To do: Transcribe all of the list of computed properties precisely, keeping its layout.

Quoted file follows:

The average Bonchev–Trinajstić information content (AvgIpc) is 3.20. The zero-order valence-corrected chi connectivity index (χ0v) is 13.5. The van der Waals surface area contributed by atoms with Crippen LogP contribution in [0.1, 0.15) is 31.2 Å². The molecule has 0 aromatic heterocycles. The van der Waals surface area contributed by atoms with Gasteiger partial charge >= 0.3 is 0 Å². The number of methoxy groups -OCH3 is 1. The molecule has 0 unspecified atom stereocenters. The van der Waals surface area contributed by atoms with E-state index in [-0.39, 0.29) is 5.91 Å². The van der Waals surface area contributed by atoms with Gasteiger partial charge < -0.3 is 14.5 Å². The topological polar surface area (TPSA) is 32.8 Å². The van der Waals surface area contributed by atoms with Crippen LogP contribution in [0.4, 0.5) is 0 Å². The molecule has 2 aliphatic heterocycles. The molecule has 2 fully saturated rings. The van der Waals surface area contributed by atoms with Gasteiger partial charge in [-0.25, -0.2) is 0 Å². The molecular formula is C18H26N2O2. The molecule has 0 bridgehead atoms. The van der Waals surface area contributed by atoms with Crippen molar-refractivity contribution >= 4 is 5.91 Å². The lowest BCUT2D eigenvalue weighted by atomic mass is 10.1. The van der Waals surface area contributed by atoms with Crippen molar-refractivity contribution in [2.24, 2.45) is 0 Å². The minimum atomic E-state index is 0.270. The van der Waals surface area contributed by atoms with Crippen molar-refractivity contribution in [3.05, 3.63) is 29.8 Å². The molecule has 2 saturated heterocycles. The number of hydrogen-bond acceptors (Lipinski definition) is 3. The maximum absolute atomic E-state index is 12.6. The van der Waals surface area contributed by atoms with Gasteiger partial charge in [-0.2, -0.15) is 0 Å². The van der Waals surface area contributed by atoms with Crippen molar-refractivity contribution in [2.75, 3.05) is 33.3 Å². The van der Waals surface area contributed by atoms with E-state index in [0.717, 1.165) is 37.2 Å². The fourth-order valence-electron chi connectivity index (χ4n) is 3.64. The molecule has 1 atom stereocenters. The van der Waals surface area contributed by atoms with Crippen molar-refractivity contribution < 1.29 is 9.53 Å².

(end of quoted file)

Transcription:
The average Bonchev–Trinajstić information content (AvgIpc) is 3.20. The zero-order valence-corrected chi connectivity index (χ0v) is 13.5. The van der Waals surface area contributed by atoms with Crippen LogP contribution in [0.1, 0.15) is 31.2 Å². The molecule has 0 aromatic heterocycles. The van der Waals surface area contributed by atoms with Gasteiger partial charge >= 0.3 is 0 Å². The number of methoxy groups -OCH3 is 1. The molecule has 0 unspecified atom stereocenters. The van der Waals surface area contributed by atoms with E-state index in [-0.39, 0.29) is 5.91 Å². The van der Waals surface area contributed by atoms with Gasteiger partial charge < -0.3 is 14.5 Å². The topological polar surface area (TPSA) is 32.8 Å². The van der Waals surface area contributed by atoms with Crippen LogP contribution in [0.4, 0.5) is 0 Å². The molecule has 2 aliphatic heterocycles. The molecule has 2 fully saturated rings. The van der Waals surface area contributed by atoms with Gasteiger partial charge in [-0.25, -0.2) is 0 Å². The molecular formula is C18H26N2O2. The molecule has 0 bridgehead atoms. The van der Waals surface area contributed by atoms with Crippen molar-refractivity contribution >= 4 is 5.91 Å². The lowest BCUT2D eigenvalue weighted by atomic mass is 10.1. The van der Waals surface area contributed by atoms with Crippen molar-refractivity contribution in [2.24, 2.45) is 0 Å². The minimum atomic E-state index is 0.270. The van der Waals surface area contributed by atoms with Crippen molar-refractivity contribution in [3.05, 3.63) is 29.8 Å². The molecule has 2 saturated heterocycles. The number of hydrogen-bond acceptors (Lipinski definition) is 3. The maximum absolute atomic E-state index is 12.6. The van der Waals surface area contributed by atoms with Gasteiger partial charge in [-0.2, -0.15) is 0 Å². The van der Waals surface area contributed by atoms with Crippen molar-refractivity contribution in [2.75, 3.05) is 33.3 Å². The van der Waals surface area contributed by atoms with E-state index in [0.717, 1.165) is 37.2 Å². The fourth-order valence-electron chi connectivity index (χ4n) is 3.64. The molecule has 1 atom stereocenters. The van der Waals surface area contributed by atoms with Crippen molar-refractivity contribution < 1.29 is 9.53 Å².